After having gone through them all, Bortimer removed his loupe and said, “A fine assortment, Slats. Tell your friends thank you. I’ll pay eight hundred gold coins per stone in this pile. There are a total of eighty-three opals that I think are worth my time. Is that amount agreeable?”
Slats gave the amount due consideration, and his facial expressions revealed that he had been hoping for more but was pleased to be getting as much as he was. “That is a lot of gold, boss. I can’t carry all of that on my own in one trip.”
Bortimer pulled a small notebook from another pocket inside his jacket. Withdrawing a wee pencil from inside the notebook he scribbled down a note and replied to Slats, “Take two bags of gold now, and come back with help to carry the rest. We’re here all day and probably tomorrow. I’ll keep a tally, if you trust me.”
Grogdahl snorted in his beer and foam flew across the table. Slats sort of shrugged and said, “Of course I don’t trust you, boss. I’m not an idiot. I’m guessing though that you are going to hold up your deal on these opals though. You’ve gone well out on a limb, haven’t you? You might try a double-cross on the society, but you’re not going to backstab all of the major players.” Nodding his head towards Grogdahl the goblin continued and said, “Even he can’t take on everyone you’ve got selling their opals.”
The huntsman looked over at Bortimer with a disapproving snarl. Knowing that he was going to say something, Bortimer chuckled and said quickly, “I’ve no intention of shortchanging anyone for these, and you can be sure that I’m looking for more than you’ve brought today.” With that the grandmaster thief set his hand on the strongbox and tapped it with his forefinger. He then pulled open the drawer in front of the box and took out three stacks of gold coins. He then closed the drawer and repeated the process until there was a great stack of gold coins on the table. “There is three thousand for your first installment. You’ve got sixty-three thousand and four hundred more to go. You’re going to be making a lot of trips.”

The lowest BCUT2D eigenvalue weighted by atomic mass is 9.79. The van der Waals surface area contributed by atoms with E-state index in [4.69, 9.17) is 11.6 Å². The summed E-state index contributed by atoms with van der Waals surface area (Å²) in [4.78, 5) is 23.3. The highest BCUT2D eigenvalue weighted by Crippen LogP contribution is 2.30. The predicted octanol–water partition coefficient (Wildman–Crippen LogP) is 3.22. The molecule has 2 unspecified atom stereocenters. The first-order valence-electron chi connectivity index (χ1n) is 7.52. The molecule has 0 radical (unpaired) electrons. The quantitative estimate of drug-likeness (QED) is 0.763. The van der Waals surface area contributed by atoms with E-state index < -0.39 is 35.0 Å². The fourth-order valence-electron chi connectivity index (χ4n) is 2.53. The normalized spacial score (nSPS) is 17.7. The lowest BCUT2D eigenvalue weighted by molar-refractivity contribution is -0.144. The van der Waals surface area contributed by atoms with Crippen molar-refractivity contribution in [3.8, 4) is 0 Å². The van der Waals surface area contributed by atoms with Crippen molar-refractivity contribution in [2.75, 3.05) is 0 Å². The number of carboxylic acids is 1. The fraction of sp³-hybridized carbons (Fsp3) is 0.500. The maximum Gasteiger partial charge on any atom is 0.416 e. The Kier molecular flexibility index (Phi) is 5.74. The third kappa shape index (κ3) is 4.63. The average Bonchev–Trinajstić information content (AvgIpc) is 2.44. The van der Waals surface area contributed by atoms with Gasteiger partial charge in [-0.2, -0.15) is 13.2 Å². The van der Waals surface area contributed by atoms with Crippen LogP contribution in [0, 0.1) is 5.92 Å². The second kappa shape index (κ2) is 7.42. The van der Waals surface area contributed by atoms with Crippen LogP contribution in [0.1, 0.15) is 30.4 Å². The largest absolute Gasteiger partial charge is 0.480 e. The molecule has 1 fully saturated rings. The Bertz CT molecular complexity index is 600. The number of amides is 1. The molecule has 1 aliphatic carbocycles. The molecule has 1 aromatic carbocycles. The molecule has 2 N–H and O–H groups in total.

The goblin put the coins into the bags and with a little bow took his leave. Grogdahl turned in the booth and glared at Bortimer. “Just what are you playing at, ‘boss’?” he asked with a growl. “Why was that little cutpurse eyeing me like I was going to spring across the table and throttle him? And why this sudden obsession with opals?”
Bortimer held up a finger and whispered, “Easy, my friend. I’ll explain it all later. We have another customer to deal with first.” Bortimer nodded to a shadow elf that had just entered the room.
Grogdahl followed Bortimer’s gaze and spotted the same shadow elf who had brought three other shadow elves along for protection. As the quartet made their way smoothly yet uneasily towards their table, Grogdahl muttered, “There had better be a damned good explanation. This is no way to start a day, buddy old pal.”